The first step in working towards accomplishing these goals was a series of work days in which roughly 2,000 feet of stream footage was cleared of invasive brushy and tree species. These work days were conducted early in 2007, volunteers from many different trout unlimited chapters were on hand during those chilly days, but luckily some master chefs had a hot meal waiting for them when the work was done.
After the heavy machinery rolled through the Nohr Chapter held its second annual “Blue River Watershed Celebration” on site to display the recent work. Presentations were given by chapter members to emphasize the importance of these habitat projects and how we go about these large projects. Also, WiDNR fishery manager Gene VanDyck was on hand and gave a stream shocking demonstration. Much to the chagrin of some unsuccessful fisherman Mr. VanDyck not only showed that there were plenty of fish in those holes but even a few large ones.
Stream and Riparian Improvement Work
950’ of integrated bank stabilization and thousands of feet of bank shaping were installed to rehabilitate eroding stream corners. These practices will significantly decrease the amount of sediment delivery to the stream but also protect 380 feet of a local township road which was being threatened by the meandering stream.
Cross channel logs, vortex weirs and sets of boulder retards were installed to create scouring and deep holes for the benefit of all fish species. These areas also created shadows in the current which allows for fine sediment deposition which turtles such as the Wood, Map and Blanding’s turtles can utilize for over wintering habitat. The Wood and Blanding’s turtles are both on the threatened species list in Wisconsin. Rock Deflectors were placed in straightened areas to recreate meanders in the stream and increase depth/velocities to add habitat and scour out sediment and reclaim native gravel beds. Root wads to accentuate fish habitat and an escape log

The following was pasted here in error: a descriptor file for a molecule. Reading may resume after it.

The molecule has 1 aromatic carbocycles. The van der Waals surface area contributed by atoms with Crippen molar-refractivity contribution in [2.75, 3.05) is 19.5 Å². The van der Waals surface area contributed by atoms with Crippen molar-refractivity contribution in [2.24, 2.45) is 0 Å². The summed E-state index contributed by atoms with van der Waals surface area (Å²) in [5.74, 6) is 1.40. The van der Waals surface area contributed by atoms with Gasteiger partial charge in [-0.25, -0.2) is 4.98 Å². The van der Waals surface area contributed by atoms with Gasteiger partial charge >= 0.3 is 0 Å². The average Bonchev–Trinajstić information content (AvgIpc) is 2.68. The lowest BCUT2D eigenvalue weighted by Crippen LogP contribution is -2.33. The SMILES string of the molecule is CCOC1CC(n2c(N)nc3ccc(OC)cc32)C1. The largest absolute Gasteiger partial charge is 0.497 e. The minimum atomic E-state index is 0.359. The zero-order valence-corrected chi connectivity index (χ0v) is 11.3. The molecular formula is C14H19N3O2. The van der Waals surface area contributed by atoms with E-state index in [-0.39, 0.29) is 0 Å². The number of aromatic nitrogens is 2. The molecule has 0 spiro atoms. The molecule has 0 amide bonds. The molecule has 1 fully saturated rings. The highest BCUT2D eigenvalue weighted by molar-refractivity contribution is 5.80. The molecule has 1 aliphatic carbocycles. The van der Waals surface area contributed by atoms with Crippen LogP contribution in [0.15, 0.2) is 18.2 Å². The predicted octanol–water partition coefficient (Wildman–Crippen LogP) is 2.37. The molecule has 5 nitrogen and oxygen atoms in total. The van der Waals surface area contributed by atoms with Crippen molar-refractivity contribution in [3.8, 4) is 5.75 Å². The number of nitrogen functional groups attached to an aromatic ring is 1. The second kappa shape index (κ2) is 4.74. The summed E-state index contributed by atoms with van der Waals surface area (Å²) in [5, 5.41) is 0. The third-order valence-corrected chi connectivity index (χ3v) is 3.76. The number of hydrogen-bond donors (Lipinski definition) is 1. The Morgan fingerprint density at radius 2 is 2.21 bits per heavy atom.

for a protected sunning location for snakes and turtles was installed and associated with a created scour hole.
Also, areas of backwater wetlands were left connected to the stream. These areas serve as tremendous recruiting areas for amphibians and serve as a warmer water sanctuary for minnows that would otherwise be forced into the predatory waters of the main flow of the stream.
An embanked wetland currently existed but was on the verge of total
failure. The embankment was corrected and tree drops were added to the
pool area to increase the amount of vertical, woody habitat. There were also
two large wetland scrapes created. The site has been seeded and mulched
with a temporary cover for the winter but early in the spring of 2008 one of
the project partners, Pheasants Forever, will seed the entire area into a native
The Big Spring Branch is one of the coldest, cleanest flowing streams in southwestern Wisconsin. Because of this it possesses some of the greatest potential for a high quality, naturally producing Brook Trout Fishery. Due to the fact that all of the land is owned by the WiDNR it presents the partnership with the unique ability to design and implement with the only considerations being for the benefit and propagation of all plant and animal life in the stream corridor. The WiDNR’s ownership also presents an almost continuous span of nearly three miles of fishing and recreational opportunities. The Nohr Chapter is very appreciative of the generous efforts of time and capital that was donated towards the successful completion of the 2007 Big Spring Restoration Project. We are also optimistic that these partnerships can continue in the future as we look to progress downstream
further in our rehabilitation efforts over the next few years.